most sensational. At the close of the nineteenth century he was the
most explicit erotic author in Yiddish.
Not only unusual, Zelikovitsh's work is full of imagination. His
battle at the end of the eighties against American Jewish Orthodoxy
and New York Chief Rabbi Jacob Joseph was conducted over many months
in a satire of prose, verse and liturgical poetry ostensibly aimed at
the Union of Chinese Laundresses and Chief Mandarin Tsangala-Kalike.
When he described a new invention, he sketched also how the new
invention will be received in Palestine or how one of the Jewish
prophets would have reacted had he encountered it. In his writings one
finds flying bicycles and Yiddish speakers from Mars. In his _shund_
books he went as far afield as the temples of Shiva in India, dealt
with the dead who rose from their graves, and souls reincarnated as
The special quality of Zelikovitsh's work is found also in his
language and style. Zelikovitsh wrote a fluent Hebrew in extremely
fine Biblical style, a Hebrew style that won the approbation of many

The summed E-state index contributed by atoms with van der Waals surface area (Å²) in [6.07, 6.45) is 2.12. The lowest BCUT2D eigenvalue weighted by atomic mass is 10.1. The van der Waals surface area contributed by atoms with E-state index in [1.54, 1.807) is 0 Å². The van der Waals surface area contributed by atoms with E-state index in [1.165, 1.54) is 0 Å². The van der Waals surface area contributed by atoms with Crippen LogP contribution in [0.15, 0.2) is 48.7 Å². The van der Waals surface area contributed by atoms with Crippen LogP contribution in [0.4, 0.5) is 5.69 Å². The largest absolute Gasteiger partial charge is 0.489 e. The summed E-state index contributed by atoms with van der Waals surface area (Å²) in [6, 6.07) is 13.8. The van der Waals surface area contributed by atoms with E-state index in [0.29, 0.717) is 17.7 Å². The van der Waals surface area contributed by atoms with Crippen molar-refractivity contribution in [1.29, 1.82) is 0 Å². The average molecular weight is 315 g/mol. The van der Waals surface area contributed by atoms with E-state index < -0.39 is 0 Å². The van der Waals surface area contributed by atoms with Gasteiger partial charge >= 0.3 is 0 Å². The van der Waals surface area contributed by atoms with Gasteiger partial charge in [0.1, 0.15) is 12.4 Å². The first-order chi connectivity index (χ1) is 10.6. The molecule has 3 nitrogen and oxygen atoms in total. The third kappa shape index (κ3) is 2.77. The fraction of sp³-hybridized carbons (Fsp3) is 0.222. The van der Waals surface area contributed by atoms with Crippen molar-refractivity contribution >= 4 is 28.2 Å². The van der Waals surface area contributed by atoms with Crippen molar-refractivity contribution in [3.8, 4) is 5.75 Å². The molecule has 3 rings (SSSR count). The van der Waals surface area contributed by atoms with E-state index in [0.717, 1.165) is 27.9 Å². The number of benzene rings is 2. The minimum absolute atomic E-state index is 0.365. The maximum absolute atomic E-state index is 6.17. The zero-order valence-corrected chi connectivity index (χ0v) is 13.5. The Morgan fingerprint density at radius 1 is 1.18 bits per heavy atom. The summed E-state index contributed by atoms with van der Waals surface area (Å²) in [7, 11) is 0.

Hebrew writers of his time. His Yiddish was richly idiomatic, and he
expressed his ideas clearly and incisively.
The key to Zelikovitsh's appeal lies in his clear and penetrating view
of reality and his unflagging fight for freedom, equality and
democracy, in which he often stood in the avant garde. In the
mid-1880s he questioned British imperialism in Sudan, and could
perceive the truth and beauty of the simple life of desert dwellers as
against the hypocrisy and bustle of Western life. His feminist writing
and his struggle for rights for women at the end of the nineteenth
century were not much different in content from those of a hundred
years later. He enthusiastically endorsed technological advance and
the scientific discoveries of his day and fought those who feared such
developments. He called upon his readers to make the most of their
earthly existence, campaigned against paralyzing fear and was a great
believer in hope.
End of The Mendele Review Vol. 08.011
Editor, Leonard Prager